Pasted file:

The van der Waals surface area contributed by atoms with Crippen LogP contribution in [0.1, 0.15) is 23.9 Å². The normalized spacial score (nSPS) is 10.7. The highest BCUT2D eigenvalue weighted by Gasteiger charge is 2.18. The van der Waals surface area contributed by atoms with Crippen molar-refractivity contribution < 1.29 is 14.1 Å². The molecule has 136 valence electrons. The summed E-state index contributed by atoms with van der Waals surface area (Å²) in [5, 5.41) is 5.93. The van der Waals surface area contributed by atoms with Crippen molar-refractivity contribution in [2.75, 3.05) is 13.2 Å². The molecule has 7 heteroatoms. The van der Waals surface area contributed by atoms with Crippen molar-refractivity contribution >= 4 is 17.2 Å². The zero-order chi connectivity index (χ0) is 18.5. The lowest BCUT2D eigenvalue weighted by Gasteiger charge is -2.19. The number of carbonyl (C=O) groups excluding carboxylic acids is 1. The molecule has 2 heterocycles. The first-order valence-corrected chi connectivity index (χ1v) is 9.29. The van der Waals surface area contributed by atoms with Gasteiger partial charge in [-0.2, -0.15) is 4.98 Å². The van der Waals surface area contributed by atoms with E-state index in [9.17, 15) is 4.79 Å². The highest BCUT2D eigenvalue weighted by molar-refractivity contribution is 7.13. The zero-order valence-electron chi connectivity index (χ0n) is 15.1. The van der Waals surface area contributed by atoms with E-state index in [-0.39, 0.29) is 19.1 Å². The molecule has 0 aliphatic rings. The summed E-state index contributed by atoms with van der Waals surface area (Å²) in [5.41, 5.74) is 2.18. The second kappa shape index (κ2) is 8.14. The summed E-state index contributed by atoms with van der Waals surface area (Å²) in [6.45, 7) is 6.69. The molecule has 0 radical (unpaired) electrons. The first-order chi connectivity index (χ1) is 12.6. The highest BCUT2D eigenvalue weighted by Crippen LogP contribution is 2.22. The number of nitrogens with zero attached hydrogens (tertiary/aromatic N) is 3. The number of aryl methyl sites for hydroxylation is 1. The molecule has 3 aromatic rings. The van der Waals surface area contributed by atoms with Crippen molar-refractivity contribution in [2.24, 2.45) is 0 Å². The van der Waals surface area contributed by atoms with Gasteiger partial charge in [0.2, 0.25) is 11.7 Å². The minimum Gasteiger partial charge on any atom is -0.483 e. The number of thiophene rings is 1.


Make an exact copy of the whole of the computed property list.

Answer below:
The van der Waals surface area contributed by atoms with Crippen LogP contribution in [0.1, 0.15) is 23.9 Å². The normalized spacial score (nSPS) is 10.7. The highest BCUT2D eigenvalue weighted by Gasteiger charge is 2.18. The van der Waals surface area contributed by atoms with Crippen molar-refractivity contribution < 1.29 is 14.1 Å². The molecule has 136 valence electrons. The summed E-state index contributed by atoms with van der Waals surface area (Å²) in [5, 5.41) is 5.93. The van der Waals surface area contributed by atoms with Crippen molar-refractivity contribution in [2.75, 3.05) is 13.2 Å². The molecule has 7 heteroatoms. The van der Waals surface area contributed by atoms with Crippen molar-refractivity contribution >= 4 is 17.2 Å². The zero-order chi connectivity index (χ0) is 18.5. The lowest BCUT2D eigenvalue weighted by Gasteiger charge is -2.19. The number of carbonyl (C=O) groups excluding carboxylic acids is 1. The molecule has 2 heterocycles. The first-order valence-corrected chi connectivity index (χ1v) is 9.29. The van der Waals surface area contributed by atoms with Gasteiger partial charge in [-0.2, -0.15) is 4.98 Å². The van der Waals surface area contributed by atoms with E-state index in [9.17, 15) is 4.79 Å². The highest BCUT2D eigenvalue weighted by molar-refractivity contribution is 7.13. The zero-order valence-electron chi connectivity index (χ0n) is 15.1. The van der Waals surface area contributed by atoms with E-state index in [-0.39, 0.29) is 19.1 Å². The molecule has 0 aliphatic rings. The summed E-state index contributed by atoms with van der Waals surface area (Å²) in [5.41, 5.74) is 2.18. The second kappa shape index (κ2) is 8.14. The summed E-state index contributed by atoms with van der Waals surface area (Å²) in [6.45, 7) is 6.69. The molecule has 0 radical (unpaired) electrons. The first-order chi connectivity index (χ1) is 12.6. The highest BCUT2D eigenvalue weighted by Crippen LogP contribution is 2.22. The number of nitrogens with zero attached hydrogens (tertiary/aromatic N) is 3. The number of aryl methyl sites for hydroxylation is 1. The molecule has 3 aromatic rings. The van der Waals surface area contributed by atoms with Crippen molar-refractivity contribution in [2.24, 2.45) is 0 Å². The van der Waals surface area contributed by atoms with Gasteiger partial charge in [0.2, 0.25) is 11.7 Å². The minimum Gasteiger partial charge on any atom is -0.483 e. The number of thiophene rings is 1.